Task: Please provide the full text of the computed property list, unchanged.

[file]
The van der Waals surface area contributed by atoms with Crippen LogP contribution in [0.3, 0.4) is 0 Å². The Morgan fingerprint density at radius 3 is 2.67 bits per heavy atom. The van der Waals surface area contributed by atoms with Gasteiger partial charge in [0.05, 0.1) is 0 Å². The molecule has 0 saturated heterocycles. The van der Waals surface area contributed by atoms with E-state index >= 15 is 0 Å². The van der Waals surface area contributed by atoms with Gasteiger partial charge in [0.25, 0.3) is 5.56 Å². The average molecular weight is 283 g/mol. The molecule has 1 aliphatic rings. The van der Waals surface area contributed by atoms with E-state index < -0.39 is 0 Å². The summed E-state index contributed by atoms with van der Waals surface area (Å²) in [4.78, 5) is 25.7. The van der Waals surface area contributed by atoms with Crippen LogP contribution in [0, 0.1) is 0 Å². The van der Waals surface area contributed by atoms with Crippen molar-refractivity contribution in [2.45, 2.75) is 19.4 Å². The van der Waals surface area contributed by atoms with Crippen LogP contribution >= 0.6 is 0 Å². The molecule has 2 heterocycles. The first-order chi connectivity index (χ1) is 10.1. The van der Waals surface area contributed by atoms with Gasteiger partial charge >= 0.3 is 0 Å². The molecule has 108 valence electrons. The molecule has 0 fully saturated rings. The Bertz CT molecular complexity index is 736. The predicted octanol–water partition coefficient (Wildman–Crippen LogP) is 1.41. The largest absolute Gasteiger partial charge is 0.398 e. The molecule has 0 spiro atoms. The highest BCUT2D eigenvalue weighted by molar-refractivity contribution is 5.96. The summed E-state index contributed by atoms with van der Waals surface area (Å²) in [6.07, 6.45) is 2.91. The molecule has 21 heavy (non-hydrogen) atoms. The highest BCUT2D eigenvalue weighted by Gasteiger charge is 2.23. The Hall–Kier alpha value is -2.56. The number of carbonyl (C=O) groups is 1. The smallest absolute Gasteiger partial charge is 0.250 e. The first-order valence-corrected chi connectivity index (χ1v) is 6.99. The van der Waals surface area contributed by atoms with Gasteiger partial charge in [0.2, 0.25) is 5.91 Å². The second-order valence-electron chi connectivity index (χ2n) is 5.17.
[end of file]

The van der Waals surface area contributed by atoms with Crippen LogP contribution in [0.3, 0.4) is 0 Å². The Morgan fingerprint density at radius 3 is 2.67 bits per heavy atom. The van der Waals surface area contributed by atoms with Gasteiger partial charge in [0.05, 0.1) is 0 Å². The molecule has 0 saturated heterocycles. The van der Waals surface area contributed by atoms with E-state index >= 15 is 0 Å². The van der Waals surface area contributed by atoms with Gasteiger partial charge in [0.25, 0.3) is 5.56 Å². The average molecular weight is 283 g/mol. The molecule has 1 aliphatic rings. The van der Waals surface area contributed by atoms with E-state index < -0.39 is 0 Å². The summed E-state index contributed by atoms with van der Waals surface area (Å²) in [4.78, 5) is 25.7. The van der Waals surface area contributed by atoms with Crippen LogP contribution in [0, 0.1) is 0 Å². The van der Waals surface area contributed by atoms with Crippen molar-refractivity contribution in [2.45, 2.75) is 19.4 Å². The van der Waals surface area contributed by atoms with Crippen LogP contribution >= 0.6 is 0 Å². The molecule has 2 heterocycles. The first-order chi connectivity index (χ1) is 10.1. The van der Waals surface area contributed by atoms with Gasteiger partial charge >= 0.3 is 0 Å². The molecule has 108 valence electrons. The molecule has 0 fully saturated rings. The Bertz CT molecular complexity index is 736. The predicted octanol–water partition coefficient (Wildman–Crippen LogP) is 1.41. The largest absolute Gasteiger partial charge is 0.398 e. The molecule has 0 spiro atoms. The highest BCUT2D eigenvalue weighted by molar-refractivity contribution is 5.96. The summed E-state index contributed by atoms with van der Waals surface area (Å²) in [6.07, 6.45) is 2.91. The molecule has 21 heavy (non-hydrogen) atoms. The highest BCUT2D eigenvalue weighted by Gasteiger charge is 2.23. The Hall–Kier alpha value is -2.56. The number of carbonyl (C=O) groups is 1. The smallest absolute Gasteiger partial charge is 0.250 e. The first-order valence-corrected chi connectivity index (χ1v) is 6.99. The van der Waals surface area contributed by atoms with Gasteiger partial charge in [0.2, 0.25) is 5.91 Å². The second-order valence-electron chi connectivity index (χ2n) is 5.17.